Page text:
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Mental Health

Blog Author: Jamie Rauscher, LVT
NAVTA President

Trigger Warning: please note that this blog contains a discussion of suicide and/or reference to mental health issues that may act as triggers. Please continue at your own discretion.

In our society, there is a stigma associated with the topic of mental health. It is such an uncomfortable topic that many prefer not to discuss the mental health of themselves or their employees for fear of the unknown. Lack of education in how to deal with these matters only complicates things. Those that need the most support are often struggling in silence. We need to learn how to hear what is not being said.

Sometimes, things happen in our lives that forever change us. Fifteen years ago, my eyes were thrown wide open regarding the mental health struggle that plays such a big part in many people’s lives. While I knew many people struggled with mental health concerns, it had never really impacted me. Then, my younger brother took his own life in my home. He was the baby of myself and my siblings. Finding him that day was a life-changing moment for me. To have to make the call to 911 and then my family was one of the hardest things I have ever had to do, and the next few weeks passed in a blur for me. I remember the funeral and burying him; how painful that was for myself and my family. As we went through family pictures together, I remember saying that I couldn’t believe this was happening. We, to this day, still wonder what we missed in not knowing he was struggling.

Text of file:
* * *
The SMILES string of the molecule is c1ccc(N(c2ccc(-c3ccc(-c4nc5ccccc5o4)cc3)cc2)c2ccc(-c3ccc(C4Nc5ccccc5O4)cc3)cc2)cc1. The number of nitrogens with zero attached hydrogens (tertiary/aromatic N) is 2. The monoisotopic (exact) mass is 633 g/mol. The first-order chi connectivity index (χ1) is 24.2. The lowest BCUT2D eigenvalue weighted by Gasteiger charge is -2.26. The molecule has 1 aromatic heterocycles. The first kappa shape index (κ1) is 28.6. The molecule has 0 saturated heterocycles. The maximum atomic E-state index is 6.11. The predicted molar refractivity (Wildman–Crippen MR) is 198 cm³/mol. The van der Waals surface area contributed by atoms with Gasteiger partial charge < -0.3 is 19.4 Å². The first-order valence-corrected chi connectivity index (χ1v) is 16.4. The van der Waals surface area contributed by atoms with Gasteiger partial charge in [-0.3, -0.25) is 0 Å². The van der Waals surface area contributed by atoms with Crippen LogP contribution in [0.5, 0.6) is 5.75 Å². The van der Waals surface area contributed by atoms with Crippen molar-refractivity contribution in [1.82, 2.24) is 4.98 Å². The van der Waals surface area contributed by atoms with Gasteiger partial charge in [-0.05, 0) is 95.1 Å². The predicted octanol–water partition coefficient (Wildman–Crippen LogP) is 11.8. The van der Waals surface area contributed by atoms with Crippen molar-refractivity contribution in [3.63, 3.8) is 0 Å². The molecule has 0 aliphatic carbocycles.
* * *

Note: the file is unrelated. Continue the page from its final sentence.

A few years ago, a technician friend of mine passed away from suicide. She had been dealing with some physical health issues for a while. Most recently, she had been doing well, enough so that she was able to help my VMA, speaking for us at a virtual conference just a few months prior. She was a wealth of knowledge in her area of expertise and was always willing to share that with others. I will never forget the call I got to tell me she was gone. I was in my clinic helping to prep a patient for a surgical procedure. I answered my phone because I had a break and was shocked by what I was told. I never thought that she was struggling. She kept her pain to herself, never wanting to bother others with her own issues.

While my personal story has also, unfortunately, happened to others, it has helped me to see the struggle of others more clearly. To be able to sit and help a co-worker realize that they are not alone in their battle goes a long way. Taking the time to have an open door and allowing them to sit, talk or even cry has helped me to become closer to my staff. I have held many a hand and cried along with my team. They, too, are part of my family.

If you or someone you know is in crisis, you can call or text 988 or text TALK to 741741